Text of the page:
After more than two years of virtual events, SDEE returned to live activities with a panel discussion on hiring and getting hired in San Diego in these post-pandemic times. The event took place at the spacious facility of the Hera Hub in Sorrento Valley. The reception before the event was a nice opportunity to network while having great wines, beer, and snacks. Many thanks to SDEE’s platinum sponsors, Alexandria and Morrison/Foerster.
Dimas Jimenez moderated the discussion, and panelists were Taylor Moyer, CEO of ManagedLab Services and former SDEE president, Linda Sierra, Senior Vice President, Business Development of the executive recruiter firm Bench International, and Laura Puga, Vice President, People and Culture at Codex DNA and board members of several non-profit organizations.
According to the labor department, there are two openings for every applicant. Because the life sciences industry is a very specialized sector, the situation is even more difficult, with many openings but not enough qualified applicants. This is across the board, from entry level positions to VP and up. Many entry level jobs in warehouses being taken by Amazon, for example. Recruiting firms for these positions in the life sciences have seen big changes now compared to even 6 months ago. While before there may have been 400 applicants per each position, now the number is into the teens. Hiring scientists is not easy, either, and the hiring manager needs to strike a balance between the skills that a candidate needs to have versus what can be learned on the job. Talents want to explore their possibilities and see what they can gain, not only in terms of salary and overall compensation package, but also in terms of skills.
Referral programs usually work well to hire qualified employees. Good sites to post positions are LinkedIn, Indeed, and even Craig’s list and Facebook groups for entry level jobs. Twitter is gaining popularity and who knows if TikTok will be next! In any case, everybody who applies should get a response, positive or negative, within a few days. New hires can be featured on the company LinkedIn page, for example, as a means to recognize them and, at the same time, promote the company. These “people” postings usually receive more hits on social media than scientific material.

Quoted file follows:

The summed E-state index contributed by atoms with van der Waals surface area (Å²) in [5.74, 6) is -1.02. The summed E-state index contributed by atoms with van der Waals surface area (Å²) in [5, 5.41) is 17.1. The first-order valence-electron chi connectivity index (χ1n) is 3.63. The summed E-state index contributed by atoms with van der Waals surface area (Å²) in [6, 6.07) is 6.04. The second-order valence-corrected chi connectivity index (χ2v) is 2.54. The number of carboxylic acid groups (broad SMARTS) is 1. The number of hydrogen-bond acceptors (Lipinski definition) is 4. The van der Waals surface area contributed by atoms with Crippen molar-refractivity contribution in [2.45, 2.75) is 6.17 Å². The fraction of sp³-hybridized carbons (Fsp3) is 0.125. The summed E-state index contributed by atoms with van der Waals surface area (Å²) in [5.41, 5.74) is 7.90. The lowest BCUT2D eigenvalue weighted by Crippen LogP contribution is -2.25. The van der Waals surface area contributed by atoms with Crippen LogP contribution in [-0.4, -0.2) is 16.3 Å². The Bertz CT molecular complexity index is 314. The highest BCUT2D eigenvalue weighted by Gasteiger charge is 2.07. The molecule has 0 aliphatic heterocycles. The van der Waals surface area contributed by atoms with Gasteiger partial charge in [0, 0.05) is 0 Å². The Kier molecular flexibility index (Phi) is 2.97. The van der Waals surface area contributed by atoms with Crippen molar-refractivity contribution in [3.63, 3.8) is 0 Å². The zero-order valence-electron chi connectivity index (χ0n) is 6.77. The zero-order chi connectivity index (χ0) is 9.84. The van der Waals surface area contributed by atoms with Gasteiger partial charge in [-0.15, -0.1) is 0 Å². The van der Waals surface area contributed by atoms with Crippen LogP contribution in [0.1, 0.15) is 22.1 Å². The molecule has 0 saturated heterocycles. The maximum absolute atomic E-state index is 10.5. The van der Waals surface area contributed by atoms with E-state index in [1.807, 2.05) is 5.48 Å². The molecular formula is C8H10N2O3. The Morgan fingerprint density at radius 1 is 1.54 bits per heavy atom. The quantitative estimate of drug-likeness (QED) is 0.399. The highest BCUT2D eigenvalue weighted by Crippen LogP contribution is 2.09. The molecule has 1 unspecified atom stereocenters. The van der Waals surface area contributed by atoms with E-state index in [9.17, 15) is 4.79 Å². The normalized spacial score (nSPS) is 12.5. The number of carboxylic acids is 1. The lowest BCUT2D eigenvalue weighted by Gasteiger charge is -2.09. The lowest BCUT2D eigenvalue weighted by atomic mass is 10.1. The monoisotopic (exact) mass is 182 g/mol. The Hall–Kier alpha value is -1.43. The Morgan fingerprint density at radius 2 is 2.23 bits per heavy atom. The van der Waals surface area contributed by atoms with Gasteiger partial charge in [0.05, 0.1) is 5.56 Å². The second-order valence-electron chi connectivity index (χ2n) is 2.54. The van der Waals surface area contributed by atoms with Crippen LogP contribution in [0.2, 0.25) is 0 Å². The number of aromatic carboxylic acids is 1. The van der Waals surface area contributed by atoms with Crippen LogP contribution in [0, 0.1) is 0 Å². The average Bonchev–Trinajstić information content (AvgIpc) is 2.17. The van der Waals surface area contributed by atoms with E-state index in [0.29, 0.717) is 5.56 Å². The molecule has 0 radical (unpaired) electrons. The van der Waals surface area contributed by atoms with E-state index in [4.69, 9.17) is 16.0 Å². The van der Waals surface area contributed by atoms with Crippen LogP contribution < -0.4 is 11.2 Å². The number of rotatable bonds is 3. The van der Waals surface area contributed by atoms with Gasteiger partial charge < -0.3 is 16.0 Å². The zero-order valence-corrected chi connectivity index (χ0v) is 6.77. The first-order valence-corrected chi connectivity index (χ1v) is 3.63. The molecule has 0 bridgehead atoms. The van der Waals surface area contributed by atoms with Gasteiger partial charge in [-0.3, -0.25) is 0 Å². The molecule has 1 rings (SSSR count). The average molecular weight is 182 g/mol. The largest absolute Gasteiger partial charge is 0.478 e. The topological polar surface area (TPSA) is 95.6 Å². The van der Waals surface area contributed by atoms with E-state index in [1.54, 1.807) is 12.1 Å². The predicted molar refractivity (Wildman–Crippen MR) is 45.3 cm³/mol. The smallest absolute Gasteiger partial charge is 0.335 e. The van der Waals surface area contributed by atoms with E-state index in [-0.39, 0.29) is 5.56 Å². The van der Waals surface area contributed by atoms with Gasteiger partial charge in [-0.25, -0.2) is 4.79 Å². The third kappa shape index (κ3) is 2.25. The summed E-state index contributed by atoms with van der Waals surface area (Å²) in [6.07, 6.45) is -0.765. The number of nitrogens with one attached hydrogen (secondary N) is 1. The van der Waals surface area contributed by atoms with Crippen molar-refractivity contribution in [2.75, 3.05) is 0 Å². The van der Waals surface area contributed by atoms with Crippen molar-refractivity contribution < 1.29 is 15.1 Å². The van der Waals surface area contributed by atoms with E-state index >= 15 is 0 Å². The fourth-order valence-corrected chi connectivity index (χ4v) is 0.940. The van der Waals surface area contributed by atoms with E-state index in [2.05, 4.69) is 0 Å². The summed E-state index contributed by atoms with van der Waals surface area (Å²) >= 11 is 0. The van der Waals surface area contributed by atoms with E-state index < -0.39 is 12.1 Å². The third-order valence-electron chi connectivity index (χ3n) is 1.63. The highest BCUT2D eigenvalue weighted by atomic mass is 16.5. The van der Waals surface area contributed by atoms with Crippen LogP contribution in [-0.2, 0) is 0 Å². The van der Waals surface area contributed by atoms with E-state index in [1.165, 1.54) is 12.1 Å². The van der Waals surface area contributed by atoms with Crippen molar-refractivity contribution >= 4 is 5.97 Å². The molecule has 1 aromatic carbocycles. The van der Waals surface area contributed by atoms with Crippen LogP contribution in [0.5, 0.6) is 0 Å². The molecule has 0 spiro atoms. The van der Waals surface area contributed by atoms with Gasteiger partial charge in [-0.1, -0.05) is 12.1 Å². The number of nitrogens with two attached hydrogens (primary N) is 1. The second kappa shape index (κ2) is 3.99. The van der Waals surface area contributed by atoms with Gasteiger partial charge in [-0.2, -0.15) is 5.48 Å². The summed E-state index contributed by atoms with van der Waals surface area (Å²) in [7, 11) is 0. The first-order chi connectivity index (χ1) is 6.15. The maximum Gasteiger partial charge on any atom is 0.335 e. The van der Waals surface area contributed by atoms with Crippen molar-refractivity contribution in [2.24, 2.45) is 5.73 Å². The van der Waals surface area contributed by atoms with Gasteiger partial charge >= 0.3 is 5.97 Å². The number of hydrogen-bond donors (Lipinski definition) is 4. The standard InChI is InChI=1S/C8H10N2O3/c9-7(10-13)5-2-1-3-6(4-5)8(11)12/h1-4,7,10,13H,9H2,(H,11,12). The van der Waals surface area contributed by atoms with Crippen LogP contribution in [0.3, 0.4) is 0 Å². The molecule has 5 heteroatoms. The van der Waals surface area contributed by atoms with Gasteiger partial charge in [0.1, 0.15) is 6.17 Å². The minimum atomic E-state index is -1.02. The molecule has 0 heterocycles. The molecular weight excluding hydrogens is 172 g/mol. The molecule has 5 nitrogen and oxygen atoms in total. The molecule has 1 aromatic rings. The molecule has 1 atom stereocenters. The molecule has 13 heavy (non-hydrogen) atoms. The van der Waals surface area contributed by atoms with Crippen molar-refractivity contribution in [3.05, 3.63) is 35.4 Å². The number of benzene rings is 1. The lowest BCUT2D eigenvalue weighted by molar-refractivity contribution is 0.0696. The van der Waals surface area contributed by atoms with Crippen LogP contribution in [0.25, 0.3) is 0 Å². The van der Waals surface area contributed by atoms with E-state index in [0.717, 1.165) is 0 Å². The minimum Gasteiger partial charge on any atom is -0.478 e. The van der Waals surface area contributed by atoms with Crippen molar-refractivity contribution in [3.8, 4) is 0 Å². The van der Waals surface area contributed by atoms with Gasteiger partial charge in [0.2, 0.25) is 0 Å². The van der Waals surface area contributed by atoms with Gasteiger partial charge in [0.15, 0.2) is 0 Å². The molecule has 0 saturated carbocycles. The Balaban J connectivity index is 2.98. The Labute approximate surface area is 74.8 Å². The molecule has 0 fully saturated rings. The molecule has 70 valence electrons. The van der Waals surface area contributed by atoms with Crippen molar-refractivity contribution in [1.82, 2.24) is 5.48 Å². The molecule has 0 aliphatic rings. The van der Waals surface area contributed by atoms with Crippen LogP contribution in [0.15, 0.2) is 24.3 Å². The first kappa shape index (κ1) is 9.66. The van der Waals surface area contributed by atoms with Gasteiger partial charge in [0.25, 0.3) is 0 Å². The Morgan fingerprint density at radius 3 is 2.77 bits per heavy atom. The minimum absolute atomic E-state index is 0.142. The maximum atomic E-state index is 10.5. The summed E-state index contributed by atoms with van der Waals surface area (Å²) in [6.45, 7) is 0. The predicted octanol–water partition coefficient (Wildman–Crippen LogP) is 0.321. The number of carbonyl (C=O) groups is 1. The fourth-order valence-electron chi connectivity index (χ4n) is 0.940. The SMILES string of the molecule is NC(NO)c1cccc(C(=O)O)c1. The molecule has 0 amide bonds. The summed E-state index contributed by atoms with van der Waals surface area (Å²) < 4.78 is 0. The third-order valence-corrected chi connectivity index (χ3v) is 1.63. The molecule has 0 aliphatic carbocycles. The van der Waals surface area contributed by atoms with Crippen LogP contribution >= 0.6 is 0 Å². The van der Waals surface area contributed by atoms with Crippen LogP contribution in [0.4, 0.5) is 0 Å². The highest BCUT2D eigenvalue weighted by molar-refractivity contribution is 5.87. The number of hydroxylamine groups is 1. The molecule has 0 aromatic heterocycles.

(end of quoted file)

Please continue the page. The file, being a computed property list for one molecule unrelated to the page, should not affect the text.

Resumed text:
Video interviews are becoming very common as a first step, but even the in-person interview that follows can be a screening step to evaluate if a candidate is even interested: 6 out of 10 people drop out at that stage. The in-person interview allows to evaluate not only skills and interest, but also personality fit. Diversity may come organically if one hires the right people and fosters openness to new ideas. It also needs to be made clear, during the interview process, if the position requires on-site work, as it is the case for lab scientists.
Retaining is as important as hiring. For example, people may be excited to join dynamic start-up companies, but then realize that the workload is daunting and leave right after the 1-year mark. Employers need to understand the pain point of their workers and get creative in what they can offer to hire and retain employees. For example, some offer on-site child care. Child care has impacted the job market during COVID-19, as parents were always unsure if day care centers and schools would be open or not. Remote work is almost an expectation, at this point, and companies now allow more and more remote or flexible schedule when possible. For example, employees may be required to come to the office three days a week and work from home the other two days. Catered lunch once a week is a nice perk and a way to build and foster the human connection. Virtual happy hours, instead, do not work very well. Ping pong tables, access to the executives, 401K education sessions by the broker, and discussion forums, are all forms of engagement that are low cost or free to the company. Pet insurance is another big hit that sometimes does not cost the company anything.